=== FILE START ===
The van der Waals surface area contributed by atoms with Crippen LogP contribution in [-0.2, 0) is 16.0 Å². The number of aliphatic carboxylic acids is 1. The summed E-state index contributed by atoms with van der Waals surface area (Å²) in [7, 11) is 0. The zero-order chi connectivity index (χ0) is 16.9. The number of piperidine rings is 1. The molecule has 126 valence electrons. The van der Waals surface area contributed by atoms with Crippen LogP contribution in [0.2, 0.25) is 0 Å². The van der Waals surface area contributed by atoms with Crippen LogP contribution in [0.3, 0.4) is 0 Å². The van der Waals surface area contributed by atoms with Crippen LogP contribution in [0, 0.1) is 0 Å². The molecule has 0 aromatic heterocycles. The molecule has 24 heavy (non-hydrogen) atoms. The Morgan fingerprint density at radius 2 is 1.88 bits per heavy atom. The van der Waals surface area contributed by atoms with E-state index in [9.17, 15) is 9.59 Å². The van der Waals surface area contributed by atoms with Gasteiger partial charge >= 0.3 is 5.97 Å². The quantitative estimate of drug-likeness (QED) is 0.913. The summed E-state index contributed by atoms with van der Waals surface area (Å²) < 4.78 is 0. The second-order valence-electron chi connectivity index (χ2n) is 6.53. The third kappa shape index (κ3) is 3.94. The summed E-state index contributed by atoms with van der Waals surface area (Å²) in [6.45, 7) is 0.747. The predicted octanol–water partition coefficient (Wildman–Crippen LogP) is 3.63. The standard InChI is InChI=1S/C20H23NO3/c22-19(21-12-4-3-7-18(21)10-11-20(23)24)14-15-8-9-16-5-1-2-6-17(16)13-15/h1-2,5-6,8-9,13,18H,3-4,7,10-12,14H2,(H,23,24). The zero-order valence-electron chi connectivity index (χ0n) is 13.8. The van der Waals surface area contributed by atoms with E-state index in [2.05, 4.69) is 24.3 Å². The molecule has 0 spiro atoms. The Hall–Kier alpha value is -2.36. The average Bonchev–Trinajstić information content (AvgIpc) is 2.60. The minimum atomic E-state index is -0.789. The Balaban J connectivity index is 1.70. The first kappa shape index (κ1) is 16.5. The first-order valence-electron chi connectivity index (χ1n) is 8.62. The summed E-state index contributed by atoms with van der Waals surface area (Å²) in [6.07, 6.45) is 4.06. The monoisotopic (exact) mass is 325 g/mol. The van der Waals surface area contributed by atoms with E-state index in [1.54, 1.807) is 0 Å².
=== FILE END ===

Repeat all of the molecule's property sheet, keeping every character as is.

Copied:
The van der Waals surface area contributed by atoms with Crippen LogP contribution in [-0.2, 0) is 16.0 Å². The number of aliphatic carboxylic acids is 1. The summed E-state index contributed by atoms with van der Waals surface area (Å²) in [7, 11) is 0. The zero-order chi connectivity index (χ0) is 16.9. The number of piperidine rings is 1. The molecule has 126 valence electrons. The van der Waals surface area contributed by atoms with Crippen LogP contribution in [0.2, 0.25) is 0 Å². The van der Waals surface area contributed by atoms with Crippen LogP contribution in [0.3, 0.4) is 0 Å². The van der Waals surface area contributed by atoms with Crippen LogP contribution in [0, 0.1) is 0 Å². The molecule has 0 aromatic heterocycles. The molecule has 24 heavy (non-hydrogen) atoms. The Morgan fingerprint density at radius 2 is 1.88 bits per heavy atom. The van der Waals surface area contributed by atoms with E-state index in [9.17, 15) is 9.59 Å². The van der Waals surface area contributed by atoms with Gasteiger partial charge >= 0.3 is 5.97 Å². The quantitative estimate of drug-likeness (QED) is 0.913. The summed E-state index contributed by atoms with van der Waals surface area (Å²) < 4.78 is 0. The second-order valence-electron chi connectivity index (χ2n) is 6.53. The third kappa shape index (κ3) is 3.94. The summed E-state index contributed by atoms with van der Waals surface area (Å²) in [6.45, 7) is 0.747. The predicted octanol–water partition coefficient (Wildman–Crippen LogP) is 3.63. The standard InChI is InChI=1S/C20H23NO3/c22-19(21-12-4-3-7-18(21)10-11-20(23)24)14-15-8-9-16-5-1-2-6-17(16)13-15/h1-2,5-6,8-9,13,18H,3-4,7,10-12,14H2,(H,23,24). The zero-order valence-electron chi connectivity index (χ0n) is 13.8. The van der Waals surface area contributed by atoms with E-state index in [2.05, 4.69) is 24.3 Å². The molecule has 0 spiro atoms. The Hall–Kier alpha value is -2.36. The average Bonchev–Trinajstić information content (AvgIpc) is 2.60. The minimum atomic E-state index is -0.789. The Balaban J connectivity index is 1.70. The first kappa shape index (κ1) is 16.5. The first-order valence-electron chi connectivity index (χ1n) is 8.62. The summed E-state index contributed by atoms with van der Waals surface area (Å²) in [6.07, 6.45) is 4.06. The monoisotopic (exact) mass is 325 g/mol. The van der Waals surface area contributed by atoms with E-state index in [1.54, 1.807) is 0 Å².